Pečení holubi nelítají do pusy—Baked pigeons don’t fly into your mouth.
On 5 February 1893, Josef Uržidil (1854-1922), a railway engineer from Žižkov, a small town in the vicinity of Prague, Austro-Hungarian Empire, received a German patent Nr. 70752 (see DE70752) for Additionsmaschine. The adding machine of Uržidil was a key-operated device with a calculating disc. Besides the granted patent, nothing is known about this device, so most probably it remained only on paper, nevertheless let’s examine the adding machine of Josef Uržidil, using the patent application.
The subject of the invention is an addition machine that is suitable for adding a large number of single-digit numbers. Essentially, this machine consists of a toothed wheel R (see the nearby patent drawing), driven by a spiral spring F, which is held by a pawl i and only rotated when one of the pushbuttons marked with numbers is pressed, the associated pressure lever a connected to this forming a frame b, on which the pawl i is attached, depresses, with which the spiral spring F driving the gear R comes into effect and moves the wheel. A lever e plugged onto pin c through a sleeve d, which can also be rotated about the pin f in the vertical direction, and which has an opening g on the end facing frame b, through which the frame b associated bent rod h is inserted, serves to stop the gear R. It is namely when pressing down the frame b, the lever e is pressed into the teeth of the wheel R, which also takes part in the movement of the wheel. But now this lever e strikes the depressed pressure lever and stops the gear wheel R.
If the pressure lever in question is released, the pawl first jumps into the teeth of the wheel R, and the changed position of the wheel is thus fixed. At the same moment, the lever e comes out of the teeth of the wheel R and is driven back by a leaf spring j mounted on the dial in the direction of arrow 1 (Fig. 2), until it strikes a screw k located in the frame b and is stopped there.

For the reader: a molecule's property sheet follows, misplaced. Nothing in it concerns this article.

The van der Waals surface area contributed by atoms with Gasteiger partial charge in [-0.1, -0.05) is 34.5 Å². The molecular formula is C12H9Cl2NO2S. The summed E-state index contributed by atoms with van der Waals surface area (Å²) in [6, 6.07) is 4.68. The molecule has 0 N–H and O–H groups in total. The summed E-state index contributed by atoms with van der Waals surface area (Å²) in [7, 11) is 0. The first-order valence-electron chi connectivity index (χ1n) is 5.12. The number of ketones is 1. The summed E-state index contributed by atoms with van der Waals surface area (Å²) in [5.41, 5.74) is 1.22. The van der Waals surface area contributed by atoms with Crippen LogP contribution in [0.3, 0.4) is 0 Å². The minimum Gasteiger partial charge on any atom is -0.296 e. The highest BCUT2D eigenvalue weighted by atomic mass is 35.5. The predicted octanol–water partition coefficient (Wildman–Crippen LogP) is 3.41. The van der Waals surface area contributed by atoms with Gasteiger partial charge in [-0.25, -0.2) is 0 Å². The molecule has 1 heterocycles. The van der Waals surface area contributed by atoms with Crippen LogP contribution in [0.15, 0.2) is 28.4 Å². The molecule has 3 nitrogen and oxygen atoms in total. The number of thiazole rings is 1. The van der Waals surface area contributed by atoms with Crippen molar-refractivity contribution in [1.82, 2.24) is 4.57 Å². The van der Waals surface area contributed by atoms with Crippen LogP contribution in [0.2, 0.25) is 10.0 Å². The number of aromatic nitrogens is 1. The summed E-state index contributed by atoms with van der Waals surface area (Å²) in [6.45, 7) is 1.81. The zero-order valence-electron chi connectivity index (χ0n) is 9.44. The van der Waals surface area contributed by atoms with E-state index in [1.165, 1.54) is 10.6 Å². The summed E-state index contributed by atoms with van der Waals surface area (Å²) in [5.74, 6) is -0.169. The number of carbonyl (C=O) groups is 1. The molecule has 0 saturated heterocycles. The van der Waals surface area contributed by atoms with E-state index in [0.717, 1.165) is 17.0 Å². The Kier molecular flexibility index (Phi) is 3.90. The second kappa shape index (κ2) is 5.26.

All pressure levers a, each of which only belongs to one digit, can be rotated about the pin l, which forms the pin of the lever; the pushbuttons 1, 2, 3,… (see Fig. 7), which are denoted by the first nine digits, protrude from the upper cover plate m (Fig. 1 and 2) and are screwed into these levers. On the lower side of each pressure lever, a leaf spring n is screwed, which has the purpose of snapping the depressed pressure lever back into its original position when the pressure on the button ceases, these levers being held by a fixed plate 0.
The frame b (see Fig. 5) can be rotated about the pin p and is pressed by the leaf springs qq against the adjusting screws introduced in plate 0 (Fig. 2). The pawl i (see Fig. 4 on an enlarged scale) can be rotated about the pin s in the direction of the arrow. The rotation in the other direction is prevented by an attachment t belonging to the frame b, against which a leaf spring u of the pawl also presses.
Biography of Josef Uržidil
Josef Uržidil was born on 7 January 1854, in the village of Šipín, part of Konstantinovy Lázně in the Tachov District of Plzeň Region (or in Ošelín, Stříbro), to a German-Bohemian family. His father, Johann Nepomuk Uržidil (1813–1894) was a rural teacher in West Bohemia, who eventually worked as a head teacher in Bor u Tachov, and also wrote textbooks on arithmetic, national studies, and grammar, played the organ and the violin. His mother Barbara Heinl (1814–1900) from Weseritz (Bezdružice), a town in the Tachov District in the Plzeň Region, was born to a German-speaking Czech family. Joseph was named after his paternal grandfather Josef, who was a farmer in Holýšov, while his other grandfather Wenzel Heinl, the father of his mother Barbara, was a surgeon and worked as a doctor and obstetrician in Bezdružice.
In 1895 Josef Uržidil married in Prague to Elisabeth (Elise, Elsa) Metzelesová, a widow of Jewish origin (born 1854 in Prague, she was previously married to Bernhard Steinitz (1850–1892), a merchant and half-brother of the great chess master Wilhelm Steinitz), who from the first marriage had already brought seven children. Their only common son, Johann Nepomuk Josef Adolf, was born on 3 February 1896, in their apartment at Krakovská Street No. 30/3 (Prague II). Johann (Johannes) Uržidil (see the nearby photo from 1897) became a famous German-Bohemian writer, poet, and historian. Elise died on 7 January 1900. On 29 May 1904, Josef married for the second time, to Marie-Anna Mostbeck(ová), a Czech from Nymburk (b. 1864).
Josef Uržidil was an engineer, who worked many years as a clerk and senior inspector of State Railways of West Bohemia and Prague.
In the spring of 1922, Josef’s son Johannes bought a house for his father in Bezdružice near Konstantinovy Lázní, the home district of Josef. On 24 December 1922, Josef Uržidil died there.